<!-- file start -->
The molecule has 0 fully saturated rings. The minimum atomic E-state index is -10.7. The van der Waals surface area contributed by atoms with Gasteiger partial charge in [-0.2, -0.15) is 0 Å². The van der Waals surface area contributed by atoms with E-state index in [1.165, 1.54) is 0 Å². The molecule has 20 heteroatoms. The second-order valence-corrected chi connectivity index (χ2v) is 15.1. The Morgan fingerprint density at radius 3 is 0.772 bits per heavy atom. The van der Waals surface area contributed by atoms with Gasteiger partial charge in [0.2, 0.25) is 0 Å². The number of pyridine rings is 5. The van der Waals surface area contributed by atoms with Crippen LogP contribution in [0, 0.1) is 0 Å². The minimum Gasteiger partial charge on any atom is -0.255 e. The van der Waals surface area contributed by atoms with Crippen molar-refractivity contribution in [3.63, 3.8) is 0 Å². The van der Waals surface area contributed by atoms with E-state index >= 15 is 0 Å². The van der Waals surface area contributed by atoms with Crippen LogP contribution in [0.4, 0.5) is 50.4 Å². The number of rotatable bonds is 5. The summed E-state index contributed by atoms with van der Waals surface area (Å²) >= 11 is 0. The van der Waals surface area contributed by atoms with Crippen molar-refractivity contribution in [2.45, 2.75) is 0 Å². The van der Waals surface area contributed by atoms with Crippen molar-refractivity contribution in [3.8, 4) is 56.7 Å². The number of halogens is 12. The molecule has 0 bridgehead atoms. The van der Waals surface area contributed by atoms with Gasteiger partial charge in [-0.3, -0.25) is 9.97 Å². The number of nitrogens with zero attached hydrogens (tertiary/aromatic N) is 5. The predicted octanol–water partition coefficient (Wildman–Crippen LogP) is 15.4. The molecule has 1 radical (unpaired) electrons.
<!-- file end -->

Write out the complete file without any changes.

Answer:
The molecule has 0 fully saturated rings. The minimum atomic E-state index is -10.7. The van der Waals surface area contributed by atoms with Gasteiger partial charge in [-0.2, -0.15) is 0 Å². The van der Waals surface area contributed by atoms with E-state index in [1.165, 1.54) is 0 Å². The molecule has 20 heteroatoms. The second-order valence-corrected chi connectivity index (χ2v) is 15.1. The Morgan fingerprint density at radius 3 is 0.772 bits per heavy atom. The van der Waals surface area contributed by atoms with Gasteiger partial charge in [0.2, 0.25) is 0 Å². The number of pyridine rings is 5. The van der Waals surface area contributed by atoms with Crippen LogP contribution in [0, 0.1) is 0 Å². The minimum Gasteiger partial charge on any atom is -0.255 e. The van der Waals surface area contributed by atoms with Crippen molar-refractivity contribution in [3.63, 3.8) is 0 Å². The van der Waals surface area contributed by atoms with E-state index >= 15 is 0 Å². The van der Waals surface area contributed by atoms with Crippen LogP contribution in [0.4, 0.5) is 50.4 Å². The number of rotatable bonds is 5. The summed E-state index contributed by atoms with van der Waals surface area (Å²) >= 11 is 0. The van der Waals surface area contributed by atoms with Crippen molar-refractivity contribution in [2.45, 2.75) is 0 Å². The van der Waals surface area contributed by atoms with Crippen molar-refractivity contribution in [3.8, 4) is 56.7 Å². The number of halogens is 12. The molecule has 0 bridgehead atoms. The van der Waals surface area contributed by atoms with Gasteiger partial charge in [-0.3, -0.25) is 9.97 Å². The number of nitrogens with zero attached hydrogens (tertiary/aromatic N) is 5. The predicted octanol–water partition coefficient (Wildman–Crippen LogP) is 15.4. The molecule has 1 radical (unpaired) electrons.